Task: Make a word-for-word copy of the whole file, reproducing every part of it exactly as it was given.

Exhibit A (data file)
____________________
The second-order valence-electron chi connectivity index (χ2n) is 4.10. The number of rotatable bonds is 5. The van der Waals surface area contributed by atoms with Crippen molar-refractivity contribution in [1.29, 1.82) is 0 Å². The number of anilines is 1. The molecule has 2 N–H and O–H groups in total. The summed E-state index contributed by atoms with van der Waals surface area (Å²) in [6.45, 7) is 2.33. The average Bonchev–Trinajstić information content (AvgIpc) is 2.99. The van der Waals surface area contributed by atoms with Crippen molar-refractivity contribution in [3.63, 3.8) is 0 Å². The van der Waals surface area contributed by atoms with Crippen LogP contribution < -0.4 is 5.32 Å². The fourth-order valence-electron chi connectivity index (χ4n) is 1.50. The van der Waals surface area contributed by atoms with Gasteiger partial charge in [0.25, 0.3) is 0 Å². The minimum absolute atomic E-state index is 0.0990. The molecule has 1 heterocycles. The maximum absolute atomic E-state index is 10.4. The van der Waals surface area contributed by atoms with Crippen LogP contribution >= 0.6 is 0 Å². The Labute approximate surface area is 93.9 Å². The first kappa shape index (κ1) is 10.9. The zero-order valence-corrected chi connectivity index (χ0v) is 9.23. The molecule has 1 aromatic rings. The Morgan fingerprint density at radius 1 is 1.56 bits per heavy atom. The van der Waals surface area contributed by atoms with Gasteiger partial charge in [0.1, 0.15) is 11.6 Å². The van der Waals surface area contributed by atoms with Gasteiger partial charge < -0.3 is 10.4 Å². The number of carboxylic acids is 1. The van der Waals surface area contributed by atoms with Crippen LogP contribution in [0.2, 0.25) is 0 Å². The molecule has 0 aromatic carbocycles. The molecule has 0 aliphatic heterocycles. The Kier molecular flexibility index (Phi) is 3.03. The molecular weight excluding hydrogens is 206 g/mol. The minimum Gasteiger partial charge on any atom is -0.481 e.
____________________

The second-order valence-electron chi connectivity index (χ2n) is 4.10. The number of rotatable bonds is 5. The van der Waals surface area contributed by atoms with Crippen molar-refractivity contribution in [1.29, 1.82) is 0 Å². The number of anilines is 1. The molecule has 2 N–H and O–H groups in total. The summed E-state index contributed by atoms with van der Waals surface area (Å²) in [6.45, 7) is 2.33. The average Bonchev–Trinajstić information content (AvgIpc) is 2.99. The van der Waals surface area contributed by atoms with Crippen molar-refractivity contribution in [3.63, 3.8) is 0 Å². The van der Waals surface area contributed by atoms with Crippen LogP contribution < -0.4 is 5.32 Å². The fourth-order valence-electron chi connectivity index (χ4n) is 1.50. The van der Waals surface area contributed by atoms with Gasteiger partial charge in [0.25, 0.3) is 0 Å². The minimum absolute atomic E-state index is 0.0990. The molecule has 1 heterocycles. The maximum absolute atomic E-state index is 10.4. The van der Waals surface area contributed by atoms with Crippen LogP contribution >= 0.6 is 0 Å². The Labute approximate surface area is 93.9 Å². The first kappa shape index (κ1) is 10.9. The zero-order valence-corrected chi connectivity index (χ0v) is 9.23. The molecule has 1 aromatic rings. The Morgan fingerprint density at radius 1 is 1.56 bits per heavy atom. The van der Waals surface area contributed by atoms with Gasteiger partial charge in [0.1, 0.15) is 11.6 Å². The van der Waals surface area contributed by atoms with Gasteiger partial charge < -0.3 is 10.4 Å². The number of carboxylic acids is 1. The van der Waals surface area contributed by atoms with Crippen LogP contribution in [0.2, 0.25) is 0 Å². The molecule has 0 aromatic carbocycles. The molecule has 0 aliphatic heterocycles. The Kier molecular flexibility index (Phi) is 3.03. The molecular weight excluding hydrogens is 206 g/mol. The minimum Gasteiger partial charge on any atom is -0.481 e.